I'm off to Madrid tomorrow at dawn on a let's-not-talk-about-it kind of corporate errand, so I'll stick to the basics:
- Via João Bordalo (and our Mac mailing-list), an amazing vision of the future of media. Definitely not to be missed.
- Nuno is still in that ecstatic state associated with having a brand new iMac G5 (grrr), but has kept his wits about him long enough to draft a couple (1, 2) of nice HOWTOs on sharing iTunes and iPhoto libraries the way the UNIX gods intended it to be. I'd rather throw everything into a Linux box and run a DAAP server (haven't yet had the time to mod my NSLU2 and put down one of my noisy PCs), but the solution is neat and effective.
- The eMac makes worst product of the year. I would think it's a bargain no matter how limited it is - but then again, PC Magazine is not what I would call unbiased.
- The Engadget Last Minute Holiday Gadget Gift Guide is a fascinating example of how utterly strange and geeky gift guides can be. Which reminds me, check my Xmas Phones post if you're considering offering a mobile phone this year.
- OpenOffice has made available a preview of its 2.0 version. Still no Mac OS X support (more about that here), but it looks nice. Maybe it will actually be usable this time.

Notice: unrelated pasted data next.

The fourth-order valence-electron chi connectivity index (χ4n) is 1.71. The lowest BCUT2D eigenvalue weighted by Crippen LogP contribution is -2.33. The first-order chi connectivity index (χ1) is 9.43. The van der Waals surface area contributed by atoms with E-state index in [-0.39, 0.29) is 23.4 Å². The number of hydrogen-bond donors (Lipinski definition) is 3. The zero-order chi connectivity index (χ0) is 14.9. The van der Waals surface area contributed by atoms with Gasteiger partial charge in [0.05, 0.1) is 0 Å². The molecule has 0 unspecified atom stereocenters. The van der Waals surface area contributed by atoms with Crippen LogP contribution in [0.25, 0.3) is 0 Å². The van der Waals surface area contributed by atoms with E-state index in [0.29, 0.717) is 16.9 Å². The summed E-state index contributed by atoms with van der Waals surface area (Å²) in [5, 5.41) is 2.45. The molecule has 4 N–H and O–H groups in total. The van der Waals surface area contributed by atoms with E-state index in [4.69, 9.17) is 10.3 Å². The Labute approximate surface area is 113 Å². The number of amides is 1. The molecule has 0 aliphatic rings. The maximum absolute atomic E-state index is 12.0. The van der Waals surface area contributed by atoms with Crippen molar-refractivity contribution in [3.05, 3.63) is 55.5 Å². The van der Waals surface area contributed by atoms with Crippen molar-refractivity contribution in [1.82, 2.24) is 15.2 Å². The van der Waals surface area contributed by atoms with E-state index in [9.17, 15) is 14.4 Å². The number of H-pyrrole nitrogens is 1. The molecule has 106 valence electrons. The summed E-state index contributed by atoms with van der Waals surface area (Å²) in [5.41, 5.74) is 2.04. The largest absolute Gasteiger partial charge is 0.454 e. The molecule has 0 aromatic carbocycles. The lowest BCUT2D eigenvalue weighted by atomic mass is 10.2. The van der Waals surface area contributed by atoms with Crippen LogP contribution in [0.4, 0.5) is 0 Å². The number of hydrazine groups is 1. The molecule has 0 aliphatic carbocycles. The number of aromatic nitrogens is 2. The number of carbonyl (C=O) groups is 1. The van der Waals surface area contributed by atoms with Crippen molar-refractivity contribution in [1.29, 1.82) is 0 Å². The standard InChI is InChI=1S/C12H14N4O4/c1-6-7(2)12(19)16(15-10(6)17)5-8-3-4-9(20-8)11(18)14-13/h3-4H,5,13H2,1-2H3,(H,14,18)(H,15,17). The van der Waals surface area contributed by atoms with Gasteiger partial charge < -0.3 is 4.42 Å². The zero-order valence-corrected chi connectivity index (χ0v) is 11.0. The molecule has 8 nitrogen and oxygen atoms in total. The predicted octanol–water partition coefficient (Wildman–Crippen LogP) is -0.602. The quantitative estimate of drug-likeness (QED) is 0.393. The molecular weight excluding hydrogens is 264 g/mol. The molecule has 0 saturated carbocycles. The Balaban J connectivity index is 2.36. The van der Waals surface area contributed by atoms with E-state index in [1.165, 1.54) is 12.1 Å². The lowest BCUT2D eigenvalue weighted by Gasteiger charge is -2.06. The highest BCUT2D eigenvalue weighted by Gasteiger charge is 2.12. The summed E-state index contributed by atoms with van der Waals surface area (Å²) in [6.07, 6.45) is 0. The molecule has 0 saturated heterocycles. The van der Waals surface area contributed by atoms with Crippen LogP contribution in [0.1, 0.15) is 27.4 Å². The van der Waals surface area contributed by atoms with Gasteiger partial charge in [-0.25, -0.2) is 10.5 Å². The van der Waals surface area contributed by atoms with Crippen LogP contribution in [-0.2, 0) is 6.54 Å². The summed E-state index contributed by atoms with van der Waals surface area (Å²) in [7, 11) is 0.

- Here's a nice rundown of the Blackberry business.
- And one of the first public mentions of a new pie-in-the-sky EU proposal for operators to retain customer data. The original consultation was rather tame, but several people pointed out it was so because there was no real knowledge of how to approach the issue. Now that there is, it appears to be a "can't we keep it all?" approach (there are other documents - some not so tame - making the rounds on EU member states). Remember the last time a clueless family member asked you how you could "save the Internet to my hard disk"?
- Finally, a spot of humor. Here's a precious case from Middle Earth - Absolutely hilarious, even down to the disclaimer: Competing interests: We are all of short stature and have very large, hairy feet.
Hobbits tend to be rather sane when compared to this world of ours.